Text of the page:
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Unconventional percussion group stomps into OSU

Zach Watson / Lantern photographer

Forget the elementary trick of rubbing your stomach and patting your head at the same time. The musical dance and theater group STOMP puts those skills to shame.

With tight beats and slapstick comedy, the performers of STOMP kept audiences engaged when they visited Mershon Auditorium Wednesday as part of an Ohio Union Activities Board event.

From expected items such as street signs and garbage cans to more unforeseeable objects like lighters and plastic grocery bags, the performers proved they could make music out of anything, including issues of The Lantern.

The eight performers captivated their sold-out audience of about 1,500 people from the beginning of their show by kicking up dust with brooms, until their grand finale of beating garbage cans as drums and their lids as symbols.

The audience gasped at the skill each performer had and their team coordination.

During one set, brooms would slide across stage and in another cans would fly in the air without the performers missing a beat.

Alexandra Flores, a first-year in communication, said she was amazed by the abilities each performer had, and the detail of the show.

“I was not expecting that,” Flores said. “I thought they would have a couple of drums.”  

Large scaffolding covered in street signs, garbage cans, crutches and fire extinguishers set the stage. Dancing shadow figures surrounded the audience on the walls as the performers moved.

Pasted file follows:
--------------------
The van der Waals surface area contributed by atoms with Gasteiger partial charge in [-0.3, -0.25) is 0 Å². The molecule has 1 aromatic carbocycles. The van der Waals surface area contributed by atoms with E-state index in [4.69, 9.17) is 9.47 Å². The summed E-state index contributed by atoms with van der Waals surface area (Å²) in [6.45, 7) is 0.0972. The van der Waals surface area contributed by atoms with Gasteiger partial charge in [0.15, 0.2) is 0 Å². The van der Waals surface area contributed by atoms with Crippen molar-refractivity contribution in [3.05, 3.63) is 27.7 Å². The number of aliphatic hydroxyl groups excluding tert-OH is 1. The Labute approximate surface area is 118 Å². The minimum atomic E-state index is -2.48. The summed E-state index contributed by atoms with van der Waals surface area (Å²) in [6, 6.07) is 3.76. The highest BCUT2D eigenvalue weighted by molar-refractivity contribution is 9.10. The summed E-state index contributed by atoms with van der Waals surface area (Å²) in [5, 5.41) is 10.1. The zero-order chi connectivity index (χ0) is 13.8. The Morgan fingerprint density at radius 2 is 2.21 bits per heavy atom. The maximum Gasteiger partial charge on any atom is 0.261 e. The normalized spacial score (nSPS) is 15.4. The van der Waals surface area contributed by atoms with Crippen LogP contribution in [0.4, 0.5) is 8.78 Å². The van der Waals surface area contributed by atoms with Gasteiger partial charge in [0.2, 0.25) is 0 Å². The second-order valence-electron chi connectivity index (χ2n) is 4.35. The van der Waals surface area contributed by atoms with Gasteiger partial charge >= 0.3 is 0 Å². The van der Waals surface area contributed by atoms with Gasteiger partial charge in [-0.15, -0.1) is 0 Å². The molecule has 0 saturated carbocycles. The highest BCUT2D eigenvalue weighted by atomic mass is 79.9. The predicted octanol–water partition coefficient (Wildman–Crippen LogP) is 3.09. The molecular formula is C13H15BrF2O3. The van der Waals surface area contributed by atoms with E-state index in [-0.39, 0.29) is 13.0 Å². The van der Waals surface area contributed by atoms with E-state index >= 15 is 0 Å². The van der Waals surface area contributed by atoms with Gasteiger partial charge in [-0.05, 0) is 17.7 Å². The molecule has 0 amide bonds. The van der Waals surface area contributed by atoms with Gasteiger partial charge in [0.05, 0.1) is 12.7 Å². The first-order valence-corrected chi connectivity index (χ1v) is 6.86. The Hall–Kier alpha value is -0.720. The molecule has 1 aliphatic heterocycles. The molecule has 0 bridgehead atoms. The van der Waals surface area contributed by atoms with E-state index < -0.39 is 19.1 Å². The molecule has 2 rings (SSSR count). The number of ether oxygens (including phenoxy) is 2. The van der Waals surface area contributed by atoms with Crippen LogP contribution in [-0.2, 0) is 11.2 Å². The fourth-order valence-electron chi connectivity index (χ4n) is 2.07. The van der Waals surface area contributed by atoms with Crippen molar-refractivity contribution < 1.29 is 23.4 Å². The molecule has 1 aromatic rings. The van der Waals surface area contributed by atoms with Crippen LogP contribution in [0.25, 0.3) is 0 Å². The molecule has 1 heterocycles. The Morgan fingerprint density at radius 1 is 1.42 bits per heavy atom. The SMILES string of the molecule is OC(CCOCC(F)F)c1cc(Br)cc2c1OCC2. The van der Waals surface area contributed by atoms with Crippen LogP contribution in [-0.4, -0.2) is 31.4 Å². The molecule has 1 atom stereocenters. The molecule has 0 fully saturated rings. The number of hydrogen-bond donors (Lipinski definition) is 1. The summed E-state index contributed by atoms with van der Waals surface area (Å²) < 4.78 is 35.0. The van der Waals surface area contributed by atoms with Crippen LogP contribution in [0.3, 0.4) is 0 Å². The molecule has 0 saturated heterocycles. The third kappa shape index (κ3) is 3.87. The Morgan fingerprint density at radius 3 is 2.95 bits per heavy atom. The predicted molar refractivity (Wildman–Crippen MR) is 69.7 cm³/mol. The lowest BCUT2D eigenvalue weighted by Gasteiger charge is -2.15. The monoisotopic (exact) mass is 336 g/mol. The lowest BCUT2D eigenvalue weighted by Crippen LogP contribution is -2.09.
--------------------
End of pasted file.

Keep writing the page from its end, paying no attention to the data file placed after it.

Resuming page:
It appeared as though the performers would do anything to entertain their audience, and even swung from the scaffolding on set.

Judy Tung, a first-year in international business, said the props used in the show shocked her.

“It was amazing — they use everyday household items,” Tung said. “It’s so down to earth, nothing special.”

Among basketballs and garbage cans, the team also used items such as newspapers and folding chairs to create its thunderous beats in unison.

Tiny flames from Zippo lighters lit the dark stage as the flick of the lighters opening and closing in rhythm filled the silence.  

Tung and Flores agreed that this segment was their favorite.

Kelly Ward, a second-year in biology, said the lighters impressed her because she struggles to even light one herself.

“It was absolutely amazing. Epic, just epic,” Ward said. “It was very entertaining and creative, way beyond what I expected.”

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